One day Somila was living on an Assam plantation. The next, she had been sold into slavery hundreds of miles from home. Gethin Chamberlain joins the race to save her – and uncovers a flourishing slave trade that begins with the cost of tea picking tea in Assam

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  • Hope dies for Africa’s lost generation

    Hope dies for Africa’s lost generation0

    Gethin Chamberlain, in Kapiri Mooshi, Zambia, for The Scotsman, 1 December 2003 CAROL Singwoma is weaving her way through the crowd, the eyes of the men on her dirty white knitted turtle-neck top and the little skirt covering her thin legs. Her skin is a deep black, her eyes big and open, her features attractive,

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  • Building rights

    Building rights0

    Gethin Chamberlain, in Kolkata, for The National, 31 August 2009 THE pregnancy came all too easily. Monica was 13, and the man in question was her overseer at the brick kiln where she worked about 40km north of the booming Indian mega-city of Kolkata. More than twice her age and married with two children of his

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  • How can Lidl sell jeans for £5.99? Easy … pay people 23p an hour to make them

    How can Lidl sell jeans for £5.99? Easy … pay people 23p an hour to make them0

    Gethin Chamberlain, for The Observer, 12 March 2016. Abracadabra! “Jean genie Lidl magics up £5.99 denims,” shouted the headline in a newspaper last weekend as it extolled the brilliance of the cut-price supermarket chain in once again undercutting its rivals. The German retailer, it explained, was continuing its assault on the traditional supermarket giants by targeting the

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  • Orangutans fight for survival as thirst for palm oil devastates rainforests

    Orangutans fight for survival as thirst for palm oil devastates rainforests0

    Palm oil plantations are destroying the Sumatran apes’ habitat, leaving just 200 of the animals struggling for existence Gethin Chamberlain for The Observer, 15 December 2013 Even in the first light of dawn in the Tripa swamp forest of Sumatra it is clear that something is terribly wrong. Where there should be lush foliage stretching away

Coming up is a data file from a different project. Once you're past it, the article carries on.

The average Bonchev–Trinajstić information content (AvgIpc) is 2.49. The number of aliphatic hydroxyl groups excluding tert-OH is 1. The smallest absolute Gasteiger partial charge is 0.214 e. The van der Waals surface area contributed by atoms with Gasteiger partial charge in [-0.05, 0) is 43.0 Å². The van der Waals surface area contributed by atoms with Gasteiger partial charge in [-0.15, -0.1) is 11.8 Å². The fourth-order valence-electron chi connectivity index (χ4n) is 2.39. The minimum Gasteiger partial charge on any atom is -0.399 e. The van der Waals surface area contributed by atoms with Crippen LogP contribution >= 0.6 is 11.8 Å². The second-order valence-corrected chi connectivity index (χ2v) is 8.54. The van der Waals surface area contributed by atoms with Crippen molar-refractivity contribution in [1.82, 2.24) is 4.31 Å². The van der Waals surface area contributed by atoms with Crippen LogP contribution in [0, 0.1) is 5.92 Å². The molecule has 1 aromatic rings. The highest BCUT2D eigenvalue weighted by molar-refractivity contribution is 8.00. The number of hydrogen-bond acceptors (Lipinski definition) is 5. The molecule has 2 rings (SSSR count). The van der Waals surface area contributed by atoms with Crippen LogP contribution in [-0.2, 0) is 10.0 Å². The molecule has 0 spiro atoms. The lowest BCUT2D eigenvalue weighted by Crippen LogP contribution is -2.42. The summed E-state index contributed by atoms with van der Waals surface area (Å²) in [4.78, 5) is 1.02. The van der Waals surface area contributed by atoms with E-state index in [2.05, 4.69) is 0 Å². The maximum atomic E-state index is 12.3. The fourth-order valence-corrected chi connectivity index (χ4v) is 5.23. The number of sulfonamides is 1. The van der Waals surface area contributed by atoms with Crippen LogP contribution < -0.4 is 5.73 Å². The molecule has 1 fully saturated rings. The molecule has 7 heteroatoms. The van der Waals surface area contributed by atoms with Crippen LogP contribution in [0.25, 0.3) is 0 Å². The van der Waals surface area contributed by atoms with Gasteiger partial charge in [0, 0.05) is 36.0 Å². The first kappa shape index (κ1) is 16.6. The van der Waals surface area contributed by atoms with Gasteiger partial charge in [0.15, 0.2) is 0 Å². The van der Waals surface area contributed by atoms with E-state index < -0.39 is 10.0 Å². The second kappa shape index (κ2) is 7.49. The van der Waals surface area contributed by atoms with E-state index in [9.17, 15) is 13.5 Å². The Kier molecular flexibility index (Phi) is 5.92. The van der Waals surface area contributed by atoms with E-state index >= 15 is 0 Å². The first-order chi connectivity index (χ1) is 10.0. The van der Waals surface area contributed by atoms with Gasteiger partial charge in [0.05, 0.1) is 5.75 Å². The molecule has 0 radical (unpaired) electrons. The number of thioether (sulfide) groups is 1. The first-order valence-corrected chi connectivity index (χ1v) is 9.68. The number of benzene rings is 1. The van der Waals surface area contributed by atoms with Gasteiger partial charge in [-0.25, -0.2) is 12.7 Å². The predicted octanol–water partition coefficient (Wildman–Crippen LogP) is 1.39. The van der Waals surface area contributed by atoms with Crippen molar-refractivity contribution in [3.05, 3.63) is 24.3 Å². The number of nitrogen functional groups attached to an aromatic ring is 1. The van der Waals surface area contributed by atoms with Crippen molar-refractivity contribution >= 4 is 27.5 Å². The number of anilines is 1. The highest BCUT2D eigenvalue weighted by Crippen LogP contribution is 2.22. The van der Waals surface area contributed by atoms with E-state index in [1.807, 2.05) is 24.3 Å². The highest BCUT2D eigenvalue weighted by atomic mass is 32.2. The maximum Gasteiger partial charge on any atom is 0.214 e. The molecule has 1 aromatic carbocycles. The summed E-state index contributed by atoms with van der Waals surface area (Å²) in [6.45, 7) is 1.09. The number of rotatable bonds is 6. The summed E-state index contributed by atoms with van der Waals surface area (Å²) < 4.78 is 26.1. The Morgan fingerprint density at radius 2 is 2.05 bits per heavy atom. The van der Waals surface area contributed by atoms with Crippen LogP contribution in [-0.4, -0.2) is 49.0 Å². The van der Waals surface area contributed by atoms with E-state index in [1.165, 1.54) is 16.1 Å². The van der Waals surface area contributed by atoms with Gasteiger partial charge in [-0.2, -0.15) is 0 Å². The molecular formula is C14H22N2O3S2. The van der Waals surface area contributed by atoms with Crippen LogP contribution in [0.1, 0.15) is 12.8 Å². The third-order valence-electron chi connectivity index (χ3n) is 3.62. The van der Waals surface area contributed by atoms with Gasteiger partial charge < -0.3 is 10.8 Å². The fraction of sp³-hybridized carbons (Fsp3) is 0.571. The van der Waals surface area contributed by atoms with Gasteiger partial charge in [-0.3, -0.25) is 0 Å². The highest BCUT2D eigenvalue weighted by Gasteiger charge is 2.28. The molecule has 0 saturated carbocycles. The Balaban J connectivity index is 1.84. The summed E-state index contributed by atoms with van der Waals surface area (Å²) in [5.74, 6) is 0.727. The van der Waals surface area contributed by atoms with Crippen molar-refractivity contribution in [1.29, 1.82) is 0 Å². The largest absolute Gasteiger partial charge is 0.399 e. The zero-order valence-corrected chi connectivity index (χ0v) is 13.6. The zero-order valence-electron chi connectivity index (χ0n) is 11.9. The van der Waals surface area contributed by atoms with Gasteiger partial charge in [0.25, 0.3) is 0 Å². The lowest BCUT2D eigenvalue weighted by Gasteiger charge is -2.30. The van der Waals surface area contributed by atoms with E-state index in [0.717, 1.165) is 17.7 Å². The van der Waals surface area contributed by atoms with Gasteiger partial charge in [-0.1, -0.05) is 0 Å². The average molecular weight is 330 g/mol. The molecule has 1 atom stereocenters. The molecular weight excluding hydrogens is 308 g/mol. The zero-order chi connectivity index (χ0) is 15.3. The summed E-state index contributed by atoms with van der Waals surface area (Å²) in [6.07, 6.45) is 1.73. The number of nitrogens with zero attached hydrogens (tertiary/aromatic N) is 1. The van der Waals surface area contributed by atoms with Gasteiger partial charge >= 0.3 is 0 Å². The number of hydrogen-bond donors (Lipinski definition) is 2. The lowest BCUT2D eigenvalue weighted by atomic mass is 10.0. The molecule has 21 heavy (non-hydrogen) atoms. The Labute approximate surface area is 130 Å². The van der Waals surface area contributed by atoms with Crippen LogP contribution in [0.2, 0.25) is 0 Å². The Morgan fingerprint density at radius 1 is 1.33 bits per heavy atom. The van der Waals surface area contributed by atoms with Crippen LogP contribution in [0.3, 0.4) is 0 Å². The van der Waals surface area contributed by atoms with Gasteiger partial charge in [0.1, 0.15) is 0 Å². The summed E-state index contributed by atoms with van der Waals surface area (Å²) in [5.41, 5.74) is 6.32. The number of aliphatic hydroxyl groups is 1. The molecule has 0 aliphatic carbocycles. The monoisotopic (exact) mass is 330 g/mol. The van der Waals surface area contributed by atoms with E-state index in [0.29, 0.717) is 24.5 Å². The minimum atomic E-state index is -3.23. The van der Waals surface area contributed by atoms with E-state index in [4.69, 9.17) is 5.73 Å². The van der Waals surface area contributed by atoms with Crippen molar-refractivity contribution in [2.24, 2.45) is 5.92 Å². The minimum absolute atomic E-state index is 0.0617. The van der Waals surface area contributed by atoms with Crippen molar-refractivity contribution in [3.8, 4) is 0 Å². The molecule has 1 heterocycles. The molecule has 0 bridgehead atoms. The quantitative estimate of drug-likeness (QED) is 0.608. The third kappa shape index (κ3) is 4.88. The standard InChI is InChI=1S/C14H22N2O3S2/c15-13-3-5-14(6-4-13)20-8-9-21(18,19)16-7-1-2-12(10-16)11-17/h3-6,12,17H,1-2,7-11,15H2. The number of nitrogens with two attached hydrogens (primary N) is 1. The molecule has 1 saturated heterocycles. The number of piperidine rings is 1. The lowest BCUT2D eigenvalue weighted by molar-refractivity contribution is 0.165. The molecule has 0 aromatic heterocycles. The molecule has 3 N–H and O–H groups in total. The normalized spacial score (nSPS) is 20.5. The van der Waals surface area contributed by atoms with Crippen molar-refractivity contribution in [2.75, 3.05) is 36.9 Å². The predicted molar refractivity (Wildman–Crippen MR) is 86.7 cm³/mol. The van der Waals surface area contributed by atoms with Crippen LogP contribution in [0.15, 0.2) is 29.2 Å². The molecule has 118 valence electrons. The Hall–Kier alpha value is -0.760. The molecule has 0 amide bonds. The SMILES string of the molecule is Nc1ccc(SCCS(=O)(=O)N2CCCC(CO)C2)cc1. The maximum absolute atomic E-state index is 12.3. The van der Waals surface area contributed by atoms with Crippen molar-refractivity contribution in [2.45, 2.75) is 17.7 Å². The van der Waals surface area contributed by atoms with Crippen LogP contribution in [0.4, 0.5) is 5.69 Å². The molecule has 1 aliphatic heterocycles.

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  • Myanmar’s new era dogged by ghosts of the old regime

    Myanmar’s new era dogged by ghosts of the old regime0

    Aung San Suu Kyi’s election win saw the former political prisoner put in charge of Myanmar’s first civilian government since 1962 Gethin Chamberlain, for The Observer, 17 April 2016 “I want to be a soldier, to fight,” says 11-year-old Khin Soe Win, glancing round at the other children sitting in the gleaming new classroom. Another

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  • The Red Brigade: the women of India fight back

    The Red Brigade: the women of India fight back0

    Gethin Chamberlain, in Lucknow, India, for The National, 6 April 2013 THE young women stride out along the dusty street that cuts through the Madiyav slum. Their bright red uniforms glow in the late afternoon sun and there is no mistaking their air of confidence. Since the gang rape and murder of a 23-year-old student

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  • Death on five ton tiptoes

    Death on five ton tiptoes0

    Gethin Chamberlain, in North Bengal, India, for The National, Apr 20, 2012 The moment the elephant’s trunk wrapped itself around Fulmani Urao’s waist, she must have known it was all over. She did not even try to struggle. There was no point. It was about 1.30am when the huge, bad-tempered bull elephant smashed its way into

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  • Love is a battlefield

    Love is a battlefield0